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Neurosurgery. 2019 Jul 1;85(1):E60-E65. doi: 10.1093/neuros/nyy440.

Length of Stay Beyond Medical Readiness in Neurosurgical Patients: A Prospective Analysis.

Author information

1
University of Michigan Medical School, Ann Arbor, Michigan.
2
Department of Neurosurgery, University of Michigan, Ann Arbor, Michigan.
3
Department of Orthopedic Surgery, Washington University School of Medicine/Barnes-Jewish Hospital, St. Louis, Missouri.

Abstract

BACKGROUND:

In an era of growing healthcare costs, there is increased pressure on medical care providers to discharge patients once they are medically fit. However, it is not uncommon for patients to stay beyond medical readiness (BMR).

OBJECTIVE:

To analyze the frequency with which patients remain in the hospital BMR.

METHODS:

A prospective cohort analysis utilizing a database maintained between 2014 and 2015 included 718 adults admitted to the neurosurgical service. The attending for admitted patients was asked on a daily basis as to whether the patient was medically cleared for discharge. Standard statistical analyses were performed.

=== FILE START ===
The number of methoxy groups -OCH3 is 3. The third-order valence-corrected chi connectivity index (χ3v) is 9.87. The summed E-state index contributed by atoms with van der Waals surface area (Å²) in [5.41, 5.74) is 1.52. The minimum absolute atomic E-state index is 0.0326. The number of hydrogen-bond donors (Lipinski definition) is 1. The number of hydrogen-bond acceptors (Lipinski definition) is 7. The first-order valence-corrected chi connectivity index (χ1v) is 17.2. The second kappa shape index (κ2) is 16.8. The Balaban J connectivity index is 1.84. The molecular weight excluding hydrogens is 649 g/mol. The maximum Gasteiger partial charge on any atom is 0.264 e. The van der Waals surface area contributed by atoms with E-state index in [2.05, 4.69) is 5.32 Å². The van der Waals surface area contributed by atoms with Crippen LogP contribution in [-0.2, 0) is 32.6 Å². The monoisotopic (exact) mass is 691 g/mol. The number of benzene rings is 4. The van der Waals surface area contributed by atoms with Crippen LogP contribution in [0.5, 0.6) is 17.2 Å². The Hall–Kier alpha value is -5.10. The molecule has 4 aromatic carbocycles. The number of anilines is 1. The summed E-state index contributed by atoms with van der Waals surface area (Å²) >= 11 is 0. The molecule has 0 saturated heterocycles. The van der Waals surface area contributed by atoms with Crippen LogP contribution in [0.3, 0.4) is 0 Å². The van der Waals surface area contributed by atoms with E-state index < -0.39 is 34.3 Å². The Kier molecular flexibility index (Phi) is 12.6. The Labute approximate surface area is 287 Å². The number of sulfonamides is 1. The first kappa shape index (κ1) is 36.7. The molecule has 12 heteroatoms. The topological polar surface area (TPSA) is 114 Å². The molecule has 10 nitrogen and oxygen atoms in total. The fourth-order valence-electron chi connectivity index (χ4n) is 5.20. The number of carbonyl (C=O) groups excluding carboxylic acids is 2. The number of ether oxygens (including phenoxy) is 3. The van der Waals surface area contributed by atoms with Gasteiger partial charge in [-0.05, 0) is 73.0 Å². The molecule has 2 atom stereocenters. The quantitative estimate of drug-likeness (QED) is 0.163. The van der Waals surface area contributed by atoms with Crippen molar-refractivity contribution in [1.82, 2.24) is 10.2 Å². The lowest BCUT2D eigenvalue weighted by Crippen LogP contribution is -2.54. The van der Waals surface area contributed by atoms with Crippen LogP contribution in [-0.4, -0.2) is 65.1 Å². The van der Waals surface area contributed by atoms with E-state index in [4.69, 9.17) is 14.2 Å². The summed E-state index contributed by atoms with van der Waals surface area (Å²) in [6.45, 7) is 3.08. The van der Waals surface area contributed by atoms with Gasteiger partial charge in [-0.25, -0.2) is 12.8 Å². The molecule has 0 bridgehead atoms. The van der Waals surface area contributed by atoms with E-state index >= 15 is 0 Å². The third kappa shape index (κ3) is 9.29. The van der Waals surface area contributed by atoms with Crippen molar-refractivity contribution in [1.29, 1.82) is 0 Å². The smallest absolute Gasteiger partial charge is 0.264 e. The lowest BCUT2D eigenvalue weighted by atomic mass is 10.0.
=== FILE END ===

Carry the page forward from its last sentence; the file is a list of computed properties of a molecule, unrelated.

RESULTS:

Of the 718 patients, 105 (14.6%) remained in the hospital BMR. Of the patients who presented with a spinal pathology, 17.8% had a length of stay (LOS)-BMR compared to 13.9% who presented with cerebrovascular pathologies and 14.8% who presented with a brain tumor. The average LOS-BMR was 1.8 d. Only 7.7% of patients who were discharged home had an LOS-BMR compared to 30.7% of patients who were discharged to a skilled nursing facility or rehabilitation center (P < .001). In logistic regression, a physical therapy consultation and discharge to a specialized nursing facility were both associated with a longer LOS (average 2.4 d longer, P < .001, and 6.2 d longer, P = .028, respectively). However, neither was associated with an LOS-BMR.

CONCLUSION:

LOS-BMR is an important process engineering concept within neurosurgery that represents a potential area for improvement to maximize limited healthcare resources. A sizeable portion of neurosurgical patients remained in the hospital BMR.

KEYWORDS:

Discharge; Health costs; Length of stay; Medical readiness; Neurosurgery

PMID:
30335159
DOI:
10.1093/neuros/nyy440

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